In conversation at the FT’s Global Pharmaceutical & Biotechnology Conference last month, Sandoz CEO Richard Saynor outlined the current status of the biosimilars industry, the differences between the European and US markets, the advantages of being part of a large science-based innovator like Novartis, and why competition in biosimilars will not be the same as in generics.


The European biosimilars market: “In many ways behaving like classic generics”

Asked about progress in access and savings for biosimilars in Europe, Saynor explained that, after many years of physician and patient education, biosimilars are today very well accepted in Central-Western Europe.

“Patients are getting access to biologics that they could not have dreamt of a few years ago,” he said, adding that every biologic that Sandoz has filed in Europe has been approved and very well adopted.

In Europe, he stated, generics and biosimilars supply 90 percent of the volume for 10 percent of the cost. “They offer huge savings; the price disparity in biologics is massive.”

Biosimilars adoption in Central-Eastern Europe, however, is slower “because the paying systems are brand-driven rather than centralised, but even there we have seen increased adoption.”

“In Europe, the days of having to explain a biosimilar are pretty much gone, [they are] extremely well tolerated. In many ways, [biosimilars] are behaving like classic generics… taking a significant proportion of the molecule’s share.”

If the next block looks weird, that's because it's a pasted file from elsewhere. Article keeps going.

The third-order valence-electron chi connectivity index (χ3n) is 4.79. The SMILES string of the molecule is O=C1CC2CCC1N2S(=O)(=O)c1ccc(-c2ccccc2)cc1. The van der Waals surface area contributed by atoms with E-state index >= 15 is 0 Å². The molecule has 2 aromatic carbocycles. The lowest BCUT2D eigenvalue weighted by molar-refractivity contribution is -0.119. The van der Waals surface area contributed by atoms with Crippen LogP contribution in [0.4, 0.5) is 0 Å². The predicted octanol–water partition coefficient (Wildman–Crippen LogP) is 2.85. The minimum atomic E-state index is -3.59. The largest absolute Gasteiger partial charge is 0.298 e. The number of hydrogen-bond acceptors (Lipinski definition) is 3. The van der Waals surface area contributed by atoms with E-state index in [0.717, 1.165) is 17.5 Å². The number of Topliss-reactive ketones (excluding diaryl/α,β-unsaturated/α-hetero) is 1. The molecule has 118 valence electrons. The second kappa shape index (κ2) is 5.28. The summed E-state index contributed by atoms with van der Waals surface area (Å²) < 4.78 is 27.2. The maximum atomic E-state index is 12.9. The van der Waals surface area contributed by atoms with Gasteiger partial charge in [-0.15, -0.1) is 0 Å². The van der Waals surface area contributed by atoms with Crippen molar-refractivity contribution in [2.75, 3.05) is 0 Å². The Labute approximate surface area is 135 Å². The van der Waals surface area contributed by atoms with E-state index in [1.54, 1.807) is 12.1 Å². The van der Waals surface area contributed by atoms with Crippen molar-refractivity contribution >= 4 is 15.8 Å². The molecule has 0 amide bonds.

The United States, ten years behind Europe

While acknowledging that the United States is the largest biologics market in the world, the Sandoz CEO asserted that “the US is probably ten years behind Europe,” when it comes to access, although biosimilars are getting better adoption there.

“There has been progress in the last couple of years in the US,” he said, arguing that misinformation about the quality and substitutability of biosimilars remain a concern, as well as institutional hurdles.


US Challenges: patent framework and “perverse” incentives

In the US, Saynor said, the patent landscape makes it difficult for biosimilars producers. “In the US you have to challenge a patent, like we did with our biosimilar Erelzi (etanercept-szzs) where we had to go up to the Supreme Court… The patent landscape prevented us from bringing it to the market, which means that patients are paying significant premiums for the product.”

“Patents were never designed to be immortal, the whole point was to reward over a period for innovation… Some companies use evergreening, filing new and complex patents around processes, manufacturing, and formulations; that is as old as the hills in this industry, but it gets more complicated with large molecules.”

Another big challenge for biosimilars in the US market, according to Saynor, is related to the private nature of the healthcare system. “Because hospital systems are rewarded on discounts from originator medicines, sometimes there is a perverse incentive that looks for higher price products rather than lower.”